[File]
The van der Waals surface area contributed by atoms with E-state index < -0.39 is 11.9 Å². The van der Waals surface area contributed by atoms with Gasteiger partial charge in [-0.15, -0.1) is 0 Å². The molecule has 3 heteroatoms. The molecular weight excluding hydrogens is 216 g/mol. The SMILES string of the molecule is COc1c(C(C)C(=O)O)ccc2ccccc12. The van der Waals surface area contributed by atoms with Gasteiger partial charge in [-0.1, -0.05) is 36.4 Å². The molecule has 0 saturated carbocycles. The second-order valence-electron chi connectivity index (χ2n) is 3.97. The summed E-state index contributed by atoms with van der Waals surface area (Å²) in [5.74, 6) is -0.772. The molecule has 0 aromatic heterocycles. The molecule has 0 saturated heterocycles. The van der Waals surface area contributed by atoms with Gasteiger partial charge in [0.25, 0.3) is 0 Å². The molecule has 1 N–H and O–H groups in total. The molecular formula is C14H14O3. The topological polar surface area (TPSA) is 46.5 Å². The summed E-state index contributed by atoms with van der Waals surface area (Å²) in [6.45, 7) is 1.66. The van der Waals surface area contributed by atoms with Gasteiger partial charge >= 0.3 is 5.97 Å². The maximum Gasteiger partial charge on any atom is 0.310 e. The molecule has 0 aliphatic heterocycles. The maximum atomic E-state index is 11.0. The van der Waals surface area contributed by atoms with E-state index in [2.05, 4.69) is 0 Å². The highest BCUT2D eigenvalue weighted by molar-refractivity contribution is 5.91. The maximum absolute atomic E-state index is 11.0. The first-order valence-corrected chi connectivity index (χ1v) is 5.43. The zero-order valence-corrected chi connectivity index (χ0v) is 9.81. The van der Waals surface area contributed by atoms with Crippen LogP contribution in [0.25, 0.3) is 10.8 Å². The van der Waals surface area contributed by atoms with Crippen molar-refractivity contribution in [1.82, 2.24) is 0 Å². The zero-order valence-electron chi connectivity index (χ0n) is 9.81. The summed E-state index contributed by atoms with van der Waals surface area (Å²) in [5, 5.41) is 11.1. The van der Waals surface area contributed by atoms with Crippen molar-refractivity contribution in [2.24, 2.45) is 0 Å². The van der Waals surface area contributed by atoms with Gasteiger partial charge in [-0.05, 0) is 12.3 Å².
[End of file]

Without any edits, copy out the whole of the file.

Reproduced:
The van der Waals surface area contributed by atoms with E-state index < -0.39 is 11.9 Å². The van der Waals surface area contributed by atoms with Gasteiger partial charge in [-0.15, -0.1) is 0 Å². The molecule has 3 heteroatoms. The molecular weight excluding hydrogens is 216 g/mol. The SMILES string of the molecule is COc1c(C(C)C(=O)O)ccc2ccccc12. The van der Waals surface area contributed by atoms with Gasteiger partial charge in [-0.1, -0.05) is 36.4 Å². The molecule has 0 saturated carbocycles. The second-order valence-electron chi connectivity index (χ2n) is 3.97. The summed E-state index contributed by atoms with van der Waals surface area (Å²) in [5.74, 6) is -0.772. The molecule has 0 aromatic heterocycles. The molecule has 0 saturated heterocycles. The van der Waals surface area contributed by atoms with Gasteiger partial charge in [0.25, 0.3) is 0 Å². The molecule has 1 N–H and O–H groups in total. The molecular formula is C14H14O3. The topological polar surface area (TPSA) is 46.5 Å². The summed E-state index contributed by atoms with van der Waals surface area (Å²) in [6.45, 7) is 1.66. The van der Waals surface area contributed by atoms with Gasteiger partial charge >= 0.3 is 5.97 Å². The maximum Gasteiger partial charge on any atom is 0.310 e. The molecule has 0 aliphatic heterocycles. The maximum atomic E-state index is 11.0. The van der Waals surface area contributed by atoms with E-state index in [2.05, 4.69) is 0 Å². The highest BCUT2D eigenvalue weighted by molar-refractivity contribution is 5.91. The maximum absolute atomic E-state index is 11.0. The first-order valence-corrected chi connectivity index (χ1v) is 5.43. The zero-order valence-corrected chi connectivity index (χ0v) is 9.81. The van der Waals surface area contributed by atoms with Crippen LogP contribution in [0.25, 0.3) is 10.8 Å². The van der Waals surface area contributed by atoms with Crippen molar-refractivity contribution in [1.82, 2.24) is 0 Å². The zero-order valence-electron chi connectivity index (χ0n) is 9.81. The summed E-state index contributed by atoms with van der Waals surface area (Å²) in [5, 5.41) is 11.1. The van der Waals surface area contributed by atoms with Crippen molar-refractivity contribution in [2.24, 2.45) is 0 Å². The van der Waals surface area contributed by atoms with Gasteiger partial charge in [-0.05, 0) is 12.3 Å².